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When you approach the White Plains Children’s Center in Cary, NC, it doesn’t seem like anything special. Located behind White Plains Methodist Church with a small playground and excited children running into school, it appears to be like any other preschool.

But there is much more to WPCC than meets the eye.

Inside, one finds a model of inclusive learning. Of the few dozen students attending the day school, 50 percent are diagnosed with a disability, 50 percent are not. Students of all ability levels are educated alongside each other with remarkable effectiveness. 

Founded in 1982 as part of the outreach ministry of White Plains Methodist Church, WPCC now operates independently from the church as a nonprofit, 5 star licensed, developmental day school. Like so many centers for children with disabilities, it came to be after a group of concerned parents and community members saw that more could be done to support these kids and their families.

The center, serving as many as 55 students ages 12 months through 5 years, is committed to providing an individualized, differentiated, and collaborative education for each student, regardless of disability.

The way they see it, every child has an IEP, a set of unique needs that teachers must respond to. 

The center uses a collaborative and culturally competent approach in educating their students. They work with families, therapists, related service providers, and other experts to make sure the child’s education is as comprehensive and cohesive as possible. Full screening services are provided, meaning that any parent who is concerned about their child’s development can receive the support they need without leaving the school.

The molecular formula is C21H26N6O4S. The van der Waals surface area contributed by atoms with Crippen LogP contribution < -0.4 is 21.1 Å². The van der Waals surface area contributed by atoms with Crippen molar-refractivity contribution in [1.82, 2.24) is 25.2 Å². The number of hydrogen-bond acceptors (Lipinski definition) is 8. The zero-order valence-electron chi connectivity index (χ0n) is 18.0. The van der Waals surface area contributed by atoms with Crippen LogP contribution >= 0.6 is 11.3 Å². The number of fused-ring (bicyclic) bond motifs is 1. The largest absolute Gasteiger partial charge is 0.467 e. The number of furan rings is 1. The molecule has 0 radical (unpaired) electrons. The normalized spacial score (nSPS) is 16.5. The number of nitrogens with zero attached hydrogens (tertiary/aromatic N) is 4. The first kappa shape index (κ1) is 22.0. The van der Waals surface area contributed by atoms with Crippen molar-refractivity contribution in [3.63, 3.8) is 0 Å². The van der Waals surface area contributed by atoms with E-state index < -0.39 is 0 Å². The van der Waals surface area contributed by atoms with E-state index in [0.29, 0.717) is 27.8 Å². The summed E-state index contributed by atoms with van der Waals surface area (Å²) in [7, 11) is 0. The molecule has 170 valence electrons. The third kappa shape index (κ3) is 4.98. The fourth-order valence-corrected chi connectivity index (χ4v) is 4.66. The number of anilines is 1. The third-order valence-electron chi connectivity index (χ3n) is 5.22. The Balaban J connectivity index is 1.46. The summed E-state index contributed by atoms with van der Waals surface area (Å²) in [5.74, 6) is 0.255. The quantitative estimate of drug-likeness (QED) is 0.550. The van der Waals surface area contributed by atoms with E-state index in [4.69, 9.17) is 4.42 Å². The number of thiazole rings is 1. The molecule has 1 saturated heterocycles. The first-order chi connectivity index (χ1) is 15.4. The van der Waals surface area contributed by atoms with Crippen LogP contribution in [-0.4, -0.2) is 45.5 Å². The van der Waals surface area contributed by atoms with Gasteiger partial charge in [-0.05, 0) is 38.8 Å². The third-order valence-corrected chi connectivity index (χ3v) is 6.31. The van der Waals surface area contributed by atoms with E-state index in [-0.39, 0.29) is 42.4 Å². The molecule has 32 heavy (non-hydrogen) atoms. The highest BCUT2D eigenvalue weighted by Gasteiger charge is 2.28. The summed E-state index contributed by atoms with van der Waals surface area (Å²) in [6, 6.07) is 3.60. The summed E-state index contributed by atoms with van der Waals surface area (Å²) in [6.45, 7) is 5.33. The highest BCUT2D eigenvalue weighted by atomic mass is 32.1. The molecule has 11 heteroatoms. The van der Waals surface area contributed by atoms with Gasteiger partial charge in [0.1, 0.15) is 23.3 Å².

The results of the center’s commitment to inclusive education show. In a typical year, nearly all of the students who attended WPCC go on to participate in the general curriculum, in a mainstream classroom, in Wake County Public Schools. Associate director Nicole Butters shared a story of  Ryan, a WPCC student diagnosed with both Down Syndrome and Apraxia, who was reading fluently by the time he started kindergarten.

WPCC is rich with success stories like Ryan’s. Children with disabilities surpass all expectations on a daily basis at the center, but the impact on students without disabilities is just as great. Parents, including executive director Wendy Partin, say that being educated at the center has given their children without disabilities a strong foundation for a lifelong inclusive mentality. The center puts great effort into finding and celebrating commonalities among their diverse students, all the while celebrating the things that make them different.

“I’m always trying to figure out how to serve as many kids as possible…I feel like it’s on my shoulders.” – Wendy Partin, Executive Director

Parents throughout the Triangle are seeking out WPCC for their children with and without special needs. The center has a long wait list, and staff say they receive 2-3 enrollment calls a day. Other centers throughout the state seek them out as a model of inclusive learning. 

At the White Plains Childrens center, the power of inclusion is clearer than ever before. 


Thank you to the entire staff at WPCC, in particular Madison Lewis, for hosting me and welcoming me into your school. 

Maggie Pearce

Maggie Pearce is a student at Appalachian State University and will graduate in December with a degree in adapted special education. After completing her student teaching in Wake County this fall, she plans to remain in North Carolina to teach students with significant disabilities. She attended Hunter Elementary, Ligon Middle, and Saint Mary’s School in Raleigh.